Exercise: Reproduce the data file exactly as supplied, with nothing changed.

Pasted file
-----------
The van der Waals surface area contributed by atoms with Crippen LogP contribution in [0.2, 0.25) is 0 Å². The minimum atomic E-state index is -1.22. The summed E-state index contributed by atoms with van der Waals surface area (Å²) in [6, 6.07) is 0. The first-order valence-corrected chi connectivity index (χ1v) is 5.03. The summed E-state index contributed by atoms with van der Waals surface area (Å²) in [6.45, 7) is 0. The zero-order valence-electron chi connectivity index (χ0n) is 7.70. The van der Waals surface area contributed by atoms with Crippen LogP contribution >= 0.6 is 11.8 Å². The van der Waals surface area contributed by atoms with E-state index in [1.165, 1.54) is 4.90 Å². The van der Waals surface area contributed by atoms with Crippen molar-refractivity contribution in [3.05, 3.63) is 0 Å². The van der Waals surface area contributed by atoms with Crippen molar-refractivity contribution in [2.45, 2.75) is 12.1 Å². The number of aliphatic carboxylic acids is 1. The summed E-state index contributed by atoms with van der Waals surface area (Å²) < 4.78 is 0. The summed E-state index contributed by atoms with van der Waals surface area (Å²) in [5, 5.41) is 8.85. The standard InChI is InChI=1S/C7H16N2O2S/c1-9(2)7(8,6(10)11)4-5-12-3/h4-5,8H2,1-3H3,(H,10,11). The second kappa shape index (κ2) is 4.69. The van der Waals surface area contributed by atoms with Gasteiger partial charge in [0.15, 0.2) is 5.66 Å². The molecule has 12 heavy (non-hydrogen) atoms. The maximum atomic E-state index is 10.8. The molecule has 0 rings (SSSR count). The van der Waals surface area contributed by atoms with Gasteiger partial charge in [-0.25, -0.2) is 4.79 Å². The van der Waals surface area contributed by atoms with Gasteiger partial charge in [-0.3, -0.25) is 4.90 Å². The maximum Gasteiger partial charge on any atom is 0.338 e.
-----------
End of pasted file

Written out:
The van der Waals surface area contributed by atoms with Crippen LogP contribution in [0.2, 0.25) is 0 Å². The minimum atomic E-state index is -1.22. The summed E-state index contributed by atoms with van der Waals surface area (Å²) in [6, 6.07) is 0. The first-order valence-corrected chi connectivity index (χ1v) is 5.03. The summed E-state index contributed by atoms with van der Waals surface area (Å²) in [6.45, 7) is 0. The zero-order valence-electron chi connectivity index (χ0n) is 7.70. The van der Waals surface area contributed by atoms with Crippen LogP contribution >= 0.6 is 11.8 Å². The van der Waals surface area contributed by atoms with E-state index in [1.165, 1.54) is 4.90 Å². The van der Waals surface area contributed by atoms with Crippen molar-refractivity contribution in [3.05, 3.63) is 0 Å². The van der Waals surface area contributed by atoms with Crippen molar-refractivity contribution in [2.45, 2.75) is 12.1 Å². The number of aliphatic carboxylic acids is 1. The summed E-state index contributed by atoms with van der Waals surface area (Å²) < 4.78 is 0. The summed E-state index contributed by atoms with van der Waals surface area (Å²) in [5, 5.41) is 8.85. The standard InChI is InChI=1S/C7H16N2O2S/c1-9(2)7(8,6(10)11)4-5-12-3/h4-5,8H2,1-3H3,(H,10,11). The second kappa shape index (κ2) is 4.69. The van der Waals surface area contributed by atoms with Gasteiger partial charge in [0.15, 0.2) is 5.66 Å². The molecule has 12 heavy (non-hydrogen) atoms. The maximum atomic E-state index is 10.8. The molecule has 0 rings (SSSR count). The van der Waals surface area contributed by atoms with Gasteiger partial charge in [-0.25, -0.2) is 4.79 Å². The van der Waals surface area contributed by atoms with Gasteiger partial charge in [-0.3, -0.25) is 4.90 Å². The maximum Gasteiger partial charge on any atom is 0.338 e.